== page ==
We stayed ten feet from Lyon’s beautiful theater.
The old town above the Seine is a Saltzburg-esque, Rick Steves–approved playground, complete with a beautiful cathedral, the ruins of a Roman theater, and requisite adorable squares.
On the way to (Paul Bocuse’s) Les Halles (the big indoor market), we stopped at a memorial/chapel to look for the name of an ancestor of mine on a list honoring victims of the Reign of Terror of 1793–94 (when the French revolution went really, really awry. We have a fascinating memoir of a 19th-century relative detailing the horrors).
I can only do so much (grim) history on vacation, so Les Halles was a needed corrective. I’ve been reading Julia Child’s wonderful memoir of her early years in France, in which she explains that French chickens are better because, in part, Americans are much more squeamish about how they buy theirs.
If Life in France mentions Brittany Sea Urchins, I haven’t gotten to that section yet.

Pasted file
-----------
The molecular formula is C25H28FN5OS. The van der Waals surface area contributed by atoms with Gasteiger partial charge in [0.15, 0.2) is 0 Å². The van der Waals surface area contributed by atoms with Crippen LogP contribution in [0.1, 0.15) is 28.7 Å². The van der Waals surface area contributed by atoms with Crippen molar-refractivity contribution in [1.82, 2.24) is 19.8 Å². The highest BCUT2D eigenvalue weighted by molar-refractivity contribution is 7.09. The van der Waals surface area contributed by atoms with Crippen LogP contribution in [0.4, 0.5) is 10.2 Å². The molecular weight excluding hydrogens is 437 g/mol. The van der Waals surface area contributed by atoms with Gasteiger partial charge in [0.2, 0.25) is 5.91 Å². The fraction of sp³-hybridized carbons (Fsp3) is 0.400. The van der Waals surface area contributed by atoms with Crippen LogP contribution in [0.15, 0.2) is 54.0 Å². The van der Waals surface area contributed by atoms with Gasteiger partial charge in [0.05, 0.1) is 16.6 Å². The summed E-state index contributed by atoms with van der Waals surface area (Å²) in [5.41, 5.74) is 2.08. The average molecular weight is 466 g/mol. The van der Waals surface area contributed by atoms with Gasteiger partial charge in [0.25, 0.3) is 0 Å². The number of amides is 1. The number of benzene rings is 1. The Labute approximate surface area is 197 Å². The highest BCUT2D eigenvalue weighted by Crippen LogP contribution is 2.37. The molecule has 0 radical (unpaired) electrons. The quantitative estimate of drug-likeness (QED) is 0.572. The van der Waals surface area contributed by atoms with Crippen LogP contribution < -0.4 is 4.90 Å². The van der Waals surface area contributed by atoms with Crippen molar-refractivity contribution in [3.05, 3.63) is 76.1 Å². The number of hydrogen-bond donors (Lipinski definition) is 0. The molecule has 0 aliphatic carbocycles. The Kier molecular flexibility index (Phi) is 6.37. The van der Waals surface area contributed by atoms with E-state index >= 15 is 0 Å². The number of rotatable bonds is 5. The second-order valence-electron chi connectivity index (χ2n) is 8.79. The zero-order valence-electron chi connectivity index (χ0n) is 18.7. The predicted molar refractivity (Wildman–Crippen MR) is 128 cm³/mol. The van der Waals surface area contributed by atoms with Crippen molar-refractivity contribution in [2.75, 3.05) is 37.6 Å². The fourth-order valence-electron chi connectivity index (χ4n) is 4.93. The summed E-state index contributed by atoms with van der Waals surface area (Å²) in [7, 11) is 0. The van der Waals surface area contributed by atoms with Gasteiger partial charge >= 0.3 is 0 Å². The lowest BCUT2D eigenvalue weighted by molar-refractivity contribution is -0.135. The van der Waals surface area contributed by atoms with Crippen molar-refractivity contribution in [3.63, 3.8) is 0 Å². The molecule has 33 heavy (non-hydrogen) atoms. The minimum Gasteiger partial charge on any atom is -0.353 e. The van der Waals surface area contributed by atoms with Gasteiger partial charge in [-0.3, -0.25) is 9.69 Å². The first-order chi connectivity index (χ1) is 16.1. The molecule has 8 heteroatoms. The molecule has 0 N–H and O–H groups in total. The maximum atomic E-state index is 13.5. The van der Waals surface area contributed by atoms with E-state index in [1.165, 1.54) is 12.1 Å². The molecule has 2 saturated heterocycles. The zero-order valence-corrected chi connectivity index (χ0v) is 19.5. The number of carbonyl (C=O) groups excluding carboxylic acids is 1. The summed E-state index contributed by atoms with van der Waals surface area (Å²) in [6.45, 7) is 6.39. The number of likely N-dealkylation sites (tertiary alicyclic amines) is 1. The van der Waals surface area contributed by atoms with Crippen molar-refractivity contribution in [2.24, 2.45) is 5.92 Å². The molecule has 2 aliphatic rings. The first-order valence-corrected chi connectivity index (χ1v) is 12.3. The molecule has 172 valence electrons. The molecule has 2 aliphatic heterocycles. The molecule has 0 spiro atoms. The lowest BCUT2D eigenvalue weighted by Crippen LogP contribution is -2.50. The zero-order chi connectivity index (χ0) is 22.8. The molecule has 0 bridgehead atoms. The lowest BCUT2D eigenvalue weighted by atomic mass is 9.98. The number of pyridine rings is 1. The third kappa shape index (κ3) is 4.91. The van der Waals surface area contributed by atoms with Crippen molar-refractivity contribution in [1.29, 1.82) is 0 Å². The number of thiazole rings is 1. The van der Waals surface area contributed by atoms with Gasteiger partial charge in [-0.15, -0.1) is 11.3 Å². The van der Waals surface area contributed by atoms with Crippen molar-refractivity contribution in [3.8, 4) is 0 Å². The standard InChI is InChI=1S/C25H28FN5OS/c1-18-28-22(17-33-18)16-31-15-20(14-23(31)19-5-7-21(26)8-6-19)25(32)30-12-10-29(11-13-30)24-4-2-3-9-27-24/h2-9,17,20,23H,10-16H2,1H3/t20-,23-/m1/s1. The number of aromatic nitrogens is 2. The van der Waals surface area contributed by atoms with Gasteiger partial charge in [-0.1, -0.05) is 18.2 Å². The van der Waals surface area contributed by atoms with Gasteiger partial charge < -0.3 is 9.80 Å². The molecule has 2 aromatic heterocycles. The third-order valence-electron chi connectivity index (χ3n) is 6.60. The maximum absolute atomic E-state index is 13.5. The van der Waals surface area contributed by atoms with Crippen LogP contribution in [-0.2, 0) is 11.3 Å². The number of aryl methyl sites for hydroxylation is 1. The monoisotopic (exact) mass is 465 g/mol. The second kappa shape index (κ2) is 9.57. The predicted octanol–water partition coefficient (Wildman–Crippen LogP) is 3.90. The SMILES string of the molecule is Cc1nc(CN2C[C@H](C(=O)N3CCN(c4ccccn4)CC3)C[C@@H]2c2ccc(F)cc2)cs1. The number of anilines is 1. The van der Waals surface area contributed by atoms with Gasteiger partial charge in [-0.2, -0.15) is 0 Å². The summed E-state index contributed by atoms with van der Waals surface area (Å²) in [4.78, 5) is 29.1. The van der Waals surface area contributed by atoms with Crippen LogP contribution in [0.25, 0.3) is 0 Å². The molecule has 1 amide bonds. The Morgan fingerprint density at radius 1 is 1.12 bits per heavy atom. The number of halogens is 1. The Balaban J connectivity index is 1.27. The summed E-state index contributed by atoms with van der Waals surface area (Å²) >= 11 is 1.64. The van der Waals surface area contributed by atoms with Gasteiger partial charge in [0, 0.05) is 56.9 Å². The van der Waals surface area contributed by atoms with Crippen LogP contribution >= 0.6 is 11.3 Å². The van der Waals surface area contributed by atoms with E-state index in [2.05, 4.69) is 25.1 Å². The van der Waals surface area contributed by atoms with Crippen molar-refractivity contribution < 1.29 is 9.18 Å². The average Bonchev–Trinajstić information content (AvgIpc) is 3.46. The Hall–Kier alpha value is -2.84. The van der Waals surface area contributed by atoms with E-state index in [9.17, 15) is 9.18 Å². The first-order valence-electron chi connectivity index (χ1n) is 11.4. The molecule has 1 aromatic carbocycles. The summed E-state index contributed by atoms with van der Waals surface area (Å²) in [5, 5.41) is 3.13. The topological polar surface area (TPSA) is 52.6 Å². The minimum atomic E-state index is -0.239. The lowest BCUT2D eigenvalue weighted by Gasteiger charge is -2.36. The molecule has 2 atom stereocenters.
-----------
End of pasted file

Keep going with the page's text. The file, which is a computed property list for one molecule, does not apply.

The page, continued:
And speaking of what else the French could learn from Americans … well not even this blogger was stupid enough to drink beer rather than wine at a nice restaurant in Lyon. But it still broke my heart to see this:
To think this is what Lyoners (? ... the Lyonnaise?) must think is a high-end, specialty-store American beer. I mean holy %^&9, $32.50 for a 6-bag of InBev’s Blue Moon? Then again, maybe the beer wasn’t so expensive compared to 11 Euros for corn syrup and 8 for flour.
Not sure what a doughnut costs here.
We stuck with what the French do best. Julia Child described learning how to make basic fish soup during her year in Marseilles (on the Mediterranean), and so at Paul Bocuse’s bistro in Lyon, Le Sud, where one can get a great meal without taking out a loan, like at his three-star, I had to try it.
Excellent, and as much a classic as a Dover sole. Much better than the veal’s feet.
Speaking of classics, check back in a few days after I’ve had a chance to search for Duck a l'Orange in Paris ...